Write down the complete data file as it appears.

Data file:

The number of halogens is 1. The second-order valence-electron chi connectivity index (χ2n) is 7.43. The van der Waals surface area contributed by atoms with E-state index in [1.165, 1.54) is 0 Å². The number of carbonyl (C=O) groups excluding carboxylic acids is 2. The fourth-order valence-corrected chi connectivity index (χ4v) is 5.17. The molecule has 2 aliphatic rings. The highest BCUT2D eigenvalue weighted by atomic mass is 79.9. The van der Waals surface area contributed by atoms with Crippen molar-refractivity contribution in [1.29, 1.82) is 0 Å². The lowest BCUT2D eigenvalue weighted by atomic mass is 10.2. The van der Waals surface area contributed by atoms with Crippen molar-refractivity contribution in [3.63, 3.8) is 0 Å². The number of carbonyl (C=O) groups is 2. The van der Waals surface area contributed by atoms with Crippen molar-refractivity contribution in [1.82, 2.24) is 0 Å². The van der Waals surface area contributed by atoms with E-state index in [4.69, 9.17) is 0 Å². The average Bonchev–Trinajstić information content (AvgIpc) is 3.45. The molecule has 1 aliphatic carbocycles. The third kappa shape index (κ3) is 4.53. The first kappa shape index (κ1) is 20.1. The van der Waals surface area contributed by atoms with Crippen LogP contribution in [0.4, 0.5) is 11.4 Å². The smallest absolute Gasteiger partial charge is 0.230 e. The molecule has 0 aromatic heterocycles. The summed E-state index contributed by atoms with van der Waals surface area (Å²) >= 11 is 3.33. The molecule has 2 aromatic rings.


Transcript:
The number of halogens is 1. The second-order valence-electron chi connectivity index (χ2n) is 7.43. The van der Waals surface area contributed by atoms with E-state index in [1.165, 1.54) is 0 Å². The number of carbonyl (C=O) groups excluding carboxylic acids is 2. The fourth-order valence-corrected chi connectivity index (χ4v) is 5.17. The molecule has 2 aliphatic rings. The highest BCUT2D eigenvalue weighted by atomic mass is 79.9. The van der Waals surface area contributed by atoms with Crippen molar-refractivity contribution in [1.29, 1.82) is 0 Å². The lowest BCUT2D eigenvalue weighted by atomic mass is 10.2. The van der Waals surface area contributed by atoms with Crippen molar-refractivity contribution in [3.63, 3.8) is 0 Å². The number of carbonyl (C=O) groups is 2. The van der Waals surface area contributed by atoms with Crippen molar-refractivity contribution in [1.82, 2.24) is 0 Å². The van der Waals surface area contributed by atoms with E-state index in [4.69, 9.17) is 0 Å². The average Bonchev–Trinajstić information content (AvgIpc) is 3.45. The molecule has 1 aliphatic carbocycles. The third kappa shape index (κ3) is 4.53. The first kappa shape index (κ1) is 20.1. The van der Waals surface area contributed by atoms with Crippen LogP contribution in [0.4, 0.5) is 11.4 Å². The smallest absolute Gasteiger partial charge is 0.230 e. The molecule has 0 aromatic heterocycles. The summed E-state index contributed by atoms with van der Waals surface area (Å²) >= 11 is 3.33. The molecule has 2 aromatic rings.